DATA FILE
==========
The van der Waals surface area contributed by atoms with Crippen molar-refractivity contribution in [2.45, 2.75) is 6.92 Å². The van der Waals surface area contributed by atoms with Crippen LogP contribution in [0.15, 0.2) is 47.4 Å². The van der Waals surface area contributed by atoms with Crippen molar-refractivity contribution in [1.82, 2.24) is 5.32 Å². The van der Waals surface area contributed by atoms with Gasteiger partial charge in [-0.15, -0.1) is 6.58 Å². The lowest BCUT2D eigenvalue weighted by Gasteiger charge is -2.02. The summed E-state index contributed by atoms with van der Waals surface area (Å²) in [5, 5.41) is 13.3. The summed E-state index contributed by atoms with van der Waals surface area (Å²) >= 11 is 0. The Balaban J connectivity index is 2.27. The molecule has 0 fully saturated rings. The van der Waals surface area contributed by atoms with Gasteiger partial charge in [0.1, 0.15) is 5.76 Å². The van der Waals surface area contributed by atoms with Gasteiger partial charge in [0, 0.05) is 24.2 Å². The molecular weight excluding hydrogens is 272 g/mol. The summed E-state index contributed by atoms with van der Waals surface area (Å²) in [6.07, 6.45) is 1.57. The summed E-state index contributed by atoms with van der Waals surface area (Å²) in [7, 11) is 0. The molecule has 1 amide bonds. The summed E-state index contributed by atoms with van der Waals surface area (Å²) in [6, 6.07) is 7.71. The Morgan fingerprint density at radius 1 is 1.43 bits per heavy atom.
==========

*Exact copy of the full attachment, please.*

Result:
The van der Waals surface area contributed by atoms with Crippen molar-refractivity contribution in [2.45, 2.75) is 6.92 Å². The van der Waals surface area contributed by atoms with Crippen LogP contribution in [0.15, 0.2) is 47.4 Å². The van der Waals surface area contributed by atoms with Crippen molar-refractivity contribution in [1.82, 2.24) is 5.32 Å². The van der Waals surface area contributed by atoms with Gasteiger partial charge in [-0.15, -0.1) is 6.58 Å². The lowest BCUT2D eigenvalue weighted by Gasteiger charge is -2.02. The summed E-state index contributed by atoms with van der Waals surface area (Å²) in [5, 5.41) is 13.3. The summed E-state index contributed by atoms with van der Waals surface area (Å²) >= 11 is 0. The Balaban J connectivity index is 2.27. The molecule has 0 fully saturated rings. The van der Waals surface area contributed by atoms with Gasteiger partial charge in [0.1, 0.15) is 5.76 Å². The van der Waals surface area contributed by atoms with Gasteiger partial charge in [0, 0.05) is 24.2 Å². The molecular weight excluding hydrogens is 272 g/mol. The summed E-state index contributed by atoms with van der Waals surface area (Å²) in [6.07, 6.45) is 1.57. The summed E-state index contributed by atoms with van der Waals surface area (Å²) in [7, 11) is 0. The molecule has 1 amide bonds. The summed E-state index contributed by atoms with van der Waals surface area (Å²) in [6, 6.07) is 7.71. The Morgan fingerprint density at radius 1 is 1.43 bits per heavy atom.